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    When she finds out be sure to tell her to contact me with the times and places for the visitation and burial.:l

    I have an excellent low hours '94 two stroke 40 (Kenai legal) Yamaha with a jet. It runs like a champ. I did 33 miles up the Susitna last weekend on one 6 gallon tank of gas. I know that I can't get much money for that motor, so it makes little sense to me to basically "give" that motor away. I imagine that it will be in my shed for backup during the early duck season.

    I wish that the DNR would have made two strokes illegal only during the King season. I could forgo the Kenai in June and July but I'd still like to use my two stroke for Silvers and ducks. Dissolved hydrocarbons are not an issue once the (guide) crowd scrams.

    I wonder if I were to re-route the exhaust from my two stroke so that it exhausts into a nice quiet muffler into the air (rather than in the water) if the DNR would allow me to run the Kenai? I wouldn't be putting any hydrocarbons in the water. In fact I'd be putting less in the water than those beloved 4 stroke Yamahas.
     
  9. bobshem

    bobshem Senior Refuge Member

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    It is my impression that the detuned 4 stroke 50 HP Yamaha easily out-muscles the Honda (with a prop). In fact, the Honda dealer claims that it is his opinion that the detuned 50 Yamaha is putting out more than 35 hp. He says that if a detuned 50 Yamaha is put on a dynamometer that it would be found to be illegal on the Kenai. Well, at least that is his story to explain the great number of guide boats on the Kenai with detuned 4 stroke 50 hp Yamahas, as opposed to his Hondas.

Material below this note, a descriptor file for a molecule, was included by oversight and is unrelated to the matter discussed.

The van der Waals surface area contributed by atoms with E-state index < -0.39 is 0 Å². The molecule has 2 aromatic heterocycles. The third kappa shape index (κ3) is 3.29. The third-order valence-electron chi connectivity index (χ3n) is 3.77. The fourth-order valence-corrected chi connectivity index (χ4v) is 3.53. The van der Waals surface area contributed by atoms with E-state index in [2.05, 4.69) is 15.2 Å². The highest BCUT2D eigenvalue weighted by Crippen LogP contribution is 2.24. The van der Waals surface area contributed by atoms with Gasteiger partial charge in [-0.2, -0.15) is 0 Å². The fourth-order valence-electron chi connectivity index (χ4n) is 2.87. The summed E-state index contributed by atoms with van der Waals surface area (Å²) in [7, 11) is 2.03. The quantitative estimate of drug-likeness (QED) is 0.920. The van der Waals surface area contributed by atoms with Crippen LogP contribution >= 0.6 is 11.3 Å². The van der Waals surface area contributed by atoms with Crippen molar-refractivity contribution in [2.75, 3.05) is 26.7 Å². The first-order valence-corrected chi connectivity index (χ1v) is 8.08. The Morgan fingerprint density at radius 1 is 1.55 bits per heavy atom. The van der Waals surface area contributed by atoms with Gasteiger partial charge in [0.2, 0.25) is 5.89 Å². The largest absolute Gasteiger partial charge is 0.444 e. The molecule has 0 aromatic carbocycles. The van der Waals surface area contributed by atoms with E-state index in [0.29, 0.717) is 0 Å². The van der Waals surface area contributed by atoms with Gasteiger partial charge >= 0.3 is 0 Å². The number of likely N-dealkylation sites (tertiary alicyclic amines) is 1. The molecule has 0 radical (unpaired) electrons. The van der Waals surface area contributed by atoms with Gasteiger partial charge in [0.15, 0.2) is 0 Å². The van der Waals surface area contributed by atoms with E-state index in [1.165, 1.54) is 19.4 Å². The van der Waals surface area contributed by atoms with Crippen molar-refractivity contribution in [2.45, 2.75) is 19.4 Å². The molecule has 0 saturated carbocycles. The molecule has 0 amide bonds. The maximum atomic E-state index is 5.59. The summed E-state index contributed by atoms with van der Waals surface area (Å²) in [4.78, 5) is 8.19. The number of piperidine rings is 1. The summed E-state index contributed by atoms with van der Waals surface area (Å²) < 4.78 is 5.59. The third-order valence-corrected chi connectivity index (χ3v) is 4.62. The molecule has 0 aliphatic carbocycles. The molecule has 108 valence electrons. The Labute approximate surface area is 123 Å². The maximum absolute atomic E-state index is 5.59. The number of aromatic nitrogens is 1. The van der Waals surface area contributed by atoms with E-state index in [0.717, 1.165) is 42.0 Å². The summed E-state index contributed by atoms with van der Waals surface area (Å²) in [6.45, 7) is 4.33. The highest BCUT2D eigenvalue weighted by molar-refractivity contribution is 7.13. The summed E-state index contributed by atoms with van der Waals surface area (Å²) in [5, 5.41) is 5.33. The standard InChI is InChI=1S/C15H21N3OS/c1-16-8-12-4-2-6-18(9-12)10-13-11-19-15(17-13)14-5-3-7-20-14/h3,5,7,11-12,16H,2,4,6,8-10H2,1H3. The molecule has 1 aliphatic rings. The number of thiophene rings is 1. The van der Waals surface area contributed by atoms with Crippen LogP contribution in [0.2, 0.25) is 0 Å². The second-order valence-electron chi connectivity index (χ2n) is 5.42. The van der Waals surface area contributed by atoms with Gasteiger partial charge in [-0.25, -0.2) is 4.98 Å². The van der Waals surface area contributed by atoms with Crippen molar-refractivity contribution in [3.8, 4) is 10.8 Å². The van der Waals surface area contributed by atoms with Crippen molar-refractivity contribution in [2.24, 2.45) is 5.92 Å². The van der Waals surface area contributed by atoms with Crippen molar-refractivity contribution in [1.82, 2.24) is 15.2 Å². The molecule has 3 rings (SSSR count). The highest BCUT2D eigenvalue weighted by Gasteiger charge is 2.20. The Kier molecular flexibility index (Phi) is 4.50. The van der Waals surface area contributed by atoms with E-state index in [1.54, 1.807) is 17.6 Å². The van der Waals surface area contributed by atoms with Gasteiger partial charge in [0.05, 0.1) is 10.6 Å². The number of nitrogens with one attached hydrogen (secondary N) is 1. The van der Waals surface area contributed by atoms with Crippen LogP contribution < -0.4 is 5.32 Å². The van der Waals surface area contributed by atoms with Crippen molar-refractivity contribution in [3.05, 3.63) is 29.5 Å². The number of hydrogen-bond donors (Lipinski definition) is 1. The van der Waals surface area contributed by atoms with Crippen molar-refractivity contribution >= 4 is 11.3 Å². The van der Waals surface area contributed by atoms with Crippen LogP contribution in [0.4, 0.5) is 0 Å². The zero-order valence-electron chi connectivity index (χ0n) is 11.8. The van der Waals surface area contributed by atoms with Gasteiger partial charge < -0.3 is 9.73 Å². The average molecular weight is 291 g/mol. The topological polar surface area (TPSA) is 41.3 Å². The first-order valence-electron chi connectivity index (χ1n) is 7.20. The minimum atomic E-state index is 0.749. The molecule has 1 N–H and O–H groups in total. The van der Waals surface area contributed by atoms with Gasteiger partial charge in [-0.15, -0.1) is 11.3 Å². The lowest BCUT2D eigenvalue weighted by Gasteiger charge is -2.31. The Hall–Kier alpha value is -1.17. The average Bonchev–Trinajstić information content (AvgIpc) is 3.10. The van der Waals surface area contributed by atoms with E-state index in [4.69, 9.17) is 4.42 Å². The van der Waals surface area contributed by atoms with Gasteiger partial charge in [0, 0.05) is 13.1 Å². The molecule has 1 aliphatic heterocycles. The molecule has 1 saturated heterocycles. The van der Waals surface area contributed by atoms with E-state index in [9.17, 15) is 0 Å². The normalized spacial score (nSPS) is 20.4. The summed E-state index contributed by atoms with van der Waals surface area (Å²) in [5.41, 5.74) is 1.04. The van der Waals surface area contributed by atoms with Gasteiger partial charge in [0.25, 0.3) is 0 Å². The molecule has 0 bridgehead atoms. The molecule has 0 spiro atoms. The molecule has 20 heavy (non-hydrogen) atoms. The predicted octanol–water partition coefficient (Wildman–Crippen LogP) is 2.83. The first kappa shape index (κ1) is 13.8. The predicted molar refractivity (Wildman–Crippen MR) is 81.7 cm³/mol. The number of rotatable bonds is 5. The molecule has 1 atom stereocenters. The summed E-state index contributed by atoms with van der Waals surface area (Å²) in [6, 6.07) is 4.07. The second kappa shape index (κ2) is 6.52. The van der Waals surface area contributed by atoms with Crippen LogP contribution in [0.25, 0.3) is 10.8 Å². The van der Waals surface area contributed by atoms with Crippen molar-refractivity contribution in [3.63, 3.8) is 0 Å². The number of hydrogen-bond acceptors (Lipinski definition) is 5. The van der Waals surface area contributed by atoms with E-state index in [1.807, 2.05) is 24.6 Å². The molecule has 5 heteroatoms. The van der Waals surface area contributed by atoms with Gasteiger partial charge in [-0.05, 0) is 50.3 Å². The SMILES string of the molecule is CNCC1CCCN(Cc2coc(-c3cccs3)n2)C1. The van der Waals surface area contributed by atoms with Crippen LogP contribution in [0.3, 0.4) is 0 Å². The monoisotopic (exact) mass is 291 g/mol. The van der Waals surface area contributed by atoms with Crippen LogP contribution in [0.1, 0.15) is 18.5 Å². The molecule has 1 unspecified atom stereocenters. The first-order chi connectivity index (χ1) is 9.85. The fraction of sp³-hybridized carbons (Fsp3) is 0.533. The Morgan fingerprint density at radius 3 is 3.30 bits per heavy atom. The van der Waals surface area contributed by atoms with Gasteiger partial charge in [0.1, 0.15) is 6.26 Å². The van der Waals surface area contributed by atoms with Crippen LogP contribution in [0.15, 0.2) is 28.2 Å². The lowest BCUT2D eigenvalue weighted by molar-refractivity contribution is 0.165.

So, if I were to get a prop it would most likely be a 50 Yamaha. The lighter weight and good things said about the Honda are the selling points for the 50/35 jet Honda.

    If I ever get a green light (or my walking papers) from my wife I will probably get the Honda.:tu
     
  10. bigreid

    bigreid Moderator Moderator

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    The yamaha's run better than the honda's because of the increase torque of the 4 cylinders rather than the 3. There are some guide boats with the honda's (Wildland Adventures) and they seem to do alright, they hang just behind the Yamahas but they do well. With the weight of your boat I don't think it would matter between the Honda or Yamaha. If you want the jet I would get the Honda, probably cheaper than the Yamaha as well. Either motor will really push your boat well.

    How fast were you running with the 40 jet?